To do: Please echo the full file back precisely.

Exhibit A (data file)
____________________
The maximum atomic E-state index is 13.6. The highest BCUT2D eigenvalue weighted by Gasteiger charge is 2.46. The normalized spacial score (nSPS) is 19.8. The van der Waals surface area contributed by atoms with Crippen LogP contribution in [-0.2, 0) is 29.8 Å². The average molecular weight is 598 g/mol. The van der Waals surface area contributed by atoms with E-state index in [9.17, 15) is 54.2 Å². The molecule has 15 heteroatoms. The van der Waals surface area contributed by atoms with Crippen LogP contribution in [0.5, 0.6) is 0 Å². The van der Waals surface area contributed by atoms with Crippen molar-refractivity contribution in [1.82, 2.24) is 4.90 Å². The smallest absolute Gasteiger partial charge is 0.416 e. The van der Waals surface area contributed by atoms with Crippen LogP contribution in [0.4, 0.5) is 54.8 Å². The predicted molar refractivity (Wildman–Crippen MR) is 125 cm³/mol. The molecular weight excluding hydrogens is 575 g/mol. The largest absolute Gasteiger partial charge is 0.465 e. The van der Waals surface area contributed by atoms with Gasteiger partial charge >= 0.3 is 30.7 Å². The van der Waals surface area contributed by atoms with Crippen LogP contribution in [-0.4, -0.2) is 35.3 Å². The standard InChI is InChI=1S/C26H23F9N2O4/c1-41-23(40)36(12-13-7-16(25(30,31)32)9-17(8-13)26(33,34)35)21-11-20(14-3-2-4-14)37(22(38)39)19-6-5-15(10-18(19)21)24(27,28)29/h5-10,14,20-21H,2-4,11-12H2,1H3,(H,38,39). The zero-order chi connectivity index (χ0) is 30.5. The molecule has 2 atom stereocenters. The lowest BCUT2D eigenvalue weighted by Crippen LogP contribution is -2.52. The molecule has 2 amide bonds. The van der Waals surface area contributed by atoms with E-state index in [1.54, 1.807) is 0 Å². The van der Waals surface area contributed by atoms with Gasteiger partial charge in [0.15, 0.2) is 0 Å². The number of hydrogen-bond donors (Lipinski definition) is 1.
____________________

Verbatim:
The maximum atomic E-state index is 13.6. The highest BCUT2D eigenvalue weighted by Gasteiger charge is 2.46. The normalized spacial score (nSPS) is 19.8. The van der Waals surface area contributed by atoms with Crippen LogP contribution in [-0.2, 0) is 29.8 Å². The average molecular weight is 598 g/mol. The van der Waals surface area contributed by atoms with E-state index in [9.17, 15) is 54.2 Å². The molecule has 15 heteroatoms. The van der Waals surface area contributed by atoms with Crippen LogP contribution in [0.5, 0.6) is 0 Å². The van der Waals surface area contributed by atoms with Crippen molar-refractivity contribution in [1.82, 2.24) is 4.90 Å². The smallest absolute Gasteiger partial charge is 0.416 e. The van der Waals surface area contributed by atoms with Crippen LogP contribution in [0.4, 0.5) is 54.8 Å². The predicted molar refractivity (Wildman–Crippen MR) is 125 cm³/mol. The molecular weight excluding hydrogens is 575 g/mol. The largest absolute Gasteiger partial charge is 0.465 e. The van der Waals surface area contributed by atoms with Gasteiger partial charge >= 0.3 is 30.7 Å². The van der Waals surface area contributed by atoms with Crippen LogP contribution in [-0.4, -0.2) is 35.3 Å². The standard InChI is InChI=1S/C26H23F9N2O4/c1-41-23(40)36(12-13-7-16(25(30,31)32)9-17(8-13)26(33,34)35)21-11-20(14-3-2-4-14)37(22(38)39)19-6-5-15(10-18(19)21)24(27,28)29/h5-10,14,20-21H,2-4,11-12H2,1H3,(H,38,39). The zero-order chi connectivity index (χ0) is 30.5. The molecule has 2 atom stereocenters. The lowest BCUT2D eigenvalue weighted by Crippen LogP contribution is -2.52. The molecule has 2 amide bonds. The van der Waals surface area contributed by atoms with E-state index in [1.54, 1.807) is 0 Å². The van der Waals surface area contributed by atoms with Gasteiger partial charge in [0.15, 0.2) is 0 Å². The number of hydrogen-bond donors (Lipinski definition) is 1.